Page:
# Confidence interval for Poisson distribution coefficient

This is an exam question, testing if water is bad - that is if a sample has more than 2000 E.coli in 100ml. We have taken $n$ samples denoted $X_i$, and model the samples as a Poisson distribution with parameter $\theta$, and as mutually independent.

1 Determine the maximum likelihood estimator for $\theta$, denote it $\hat\theta_n$ from now on.

Under the Poisson distribution: $$P(X=k)=\frac{\theta^k}{k!}e^{-\theta}\text{ so the likelihood is } L(\theta)=\frac{\theta^{\sum x_i}\, e^{-n\theta}}{x_1!\ldots x_n!}$$

$$\ln (L(\theta)=\ln \left(\frac{\theta^{\sum X_i}\, e^{-n\theta}}{x_1!\ldots x_n!}\right)= \sum_{i=1}^n x_i\ln(\theta)-n\theta+\text{ term with no theta}$$ Now differentiating w.r.t. $\theta$: $$\frac{\partial}{\partial\theta}\ln(\theta)=\frac{1}{\theta}\sum x_i-n\text{ and a second time }\frac{\partial^2}{\partial\theta^2}\ln(\theta) = \frac{-1}{\theta^2}<0$$ So the maximum likelihood estimator $\hat\theta_n=n^{-1}\sum{x_i}$

2 Calculate the expected value and variance: I got $\theta$ and $\theta/n$ respectively - which I think are right.

3 Show for $\epsilon>0$ $$P(|\hat\theta_n-\theta|>\epsilon\sqrt{\theta})\leq\frac{1}{n\epsilon^2}$$ This follows from Chebyshev's inequality with the constant as $\epsilon\sqrt{\theta}$.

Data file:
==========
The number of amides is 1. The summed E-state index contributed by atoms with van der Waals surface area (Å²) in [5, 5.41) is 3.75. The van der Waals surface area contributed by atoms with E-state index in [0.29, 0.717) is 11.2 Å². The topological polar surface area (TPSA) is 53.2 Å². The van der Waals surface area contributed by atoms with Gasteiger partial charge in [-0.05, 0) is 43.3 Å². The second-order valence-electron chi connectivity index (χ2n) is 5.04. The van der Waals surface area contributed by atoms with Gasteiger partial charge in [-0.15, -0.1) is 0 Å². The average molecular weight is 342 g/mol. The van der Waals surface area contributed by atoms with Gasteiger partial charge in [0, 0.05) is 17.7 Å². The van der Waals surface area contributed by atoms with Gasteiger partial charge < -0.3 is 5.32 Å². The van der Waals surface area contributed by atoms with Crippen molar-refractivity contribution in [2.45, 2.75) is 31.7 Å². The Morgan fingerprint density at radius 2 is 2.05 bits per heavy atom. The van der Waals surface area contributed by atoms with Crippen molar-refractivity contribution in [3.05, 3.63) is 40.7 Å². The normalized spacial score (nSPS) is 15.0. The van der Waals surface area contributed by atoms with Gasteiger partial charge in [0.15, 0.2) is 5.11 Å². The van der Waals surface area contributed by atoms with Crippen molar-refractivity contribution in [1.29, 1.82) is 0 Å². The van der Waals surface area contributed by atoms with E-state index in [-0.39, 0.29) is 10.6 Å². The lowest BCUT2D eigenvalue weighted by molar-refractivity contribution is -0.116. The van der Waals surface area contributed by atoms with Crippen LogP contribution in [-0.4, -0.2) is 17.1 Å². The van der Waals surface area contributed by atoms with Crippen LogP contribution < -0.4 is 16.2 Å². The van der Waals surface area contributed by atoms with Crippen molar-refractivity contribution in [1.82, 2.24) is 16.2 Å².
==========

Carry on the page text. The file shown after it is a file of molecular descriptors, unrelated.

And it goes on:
Now the bit I can't match up with my notes and complete: construct a confidence interval of level $\alpha$. We have covered Bienayme-Tchebychev and Hoeffding for confidence intervals of proportions, but I don't think that is right here. Can I use an interval of the form: $$\left[\hat\theta_n\pm\frac{1}{\sqrt{n}}\sqrt{\hat\theta_n (1-\hat\theta_n)}\,\phi^{-1}(1-\frac{\alpha}{2}) \right]$$ where $\phi$ is the inverse cdf of the standard normal?

The final part is to construct a test of level $\alpha$ for the null hypothesis the water is bad with the data $n=20$, $\sum_{i=1}^{20} X_i=38600$, $\alpha=0.05$ What decision is taken?

• Do you know something called Central Limit Theorem? – Landon Carter Jun 27 '15 at 14:02
• @LandonCarter We have covered it - and I think that is why the inverse cdf of the standard normal is in the confidence interval I put in my question??? – Luskentyrian Jun 27 '15 at 14:05
• I need to know that you know whatever you have written, because my answer is based on that. – Landon Carter Jun 27 '15 at 14:05
• @LandonCarter Thanks. I am only really sure up to the point where I say This follows from Chebyshev's inequality... After that I am not sure it applies to a confidence interval for a Poisson distribution or not. – Luskentyrian Jun 27 '15 at 14:14

## 2 Answers

You are right, for this, you cannot use a CI based on proportions. Actually, the method of constructing CI based on proportions is a consequence of the Central Limit Theorem for Binomial Parameter Estimation. It isn't something arbitrary.

We use a result from the Central Limit Theorem.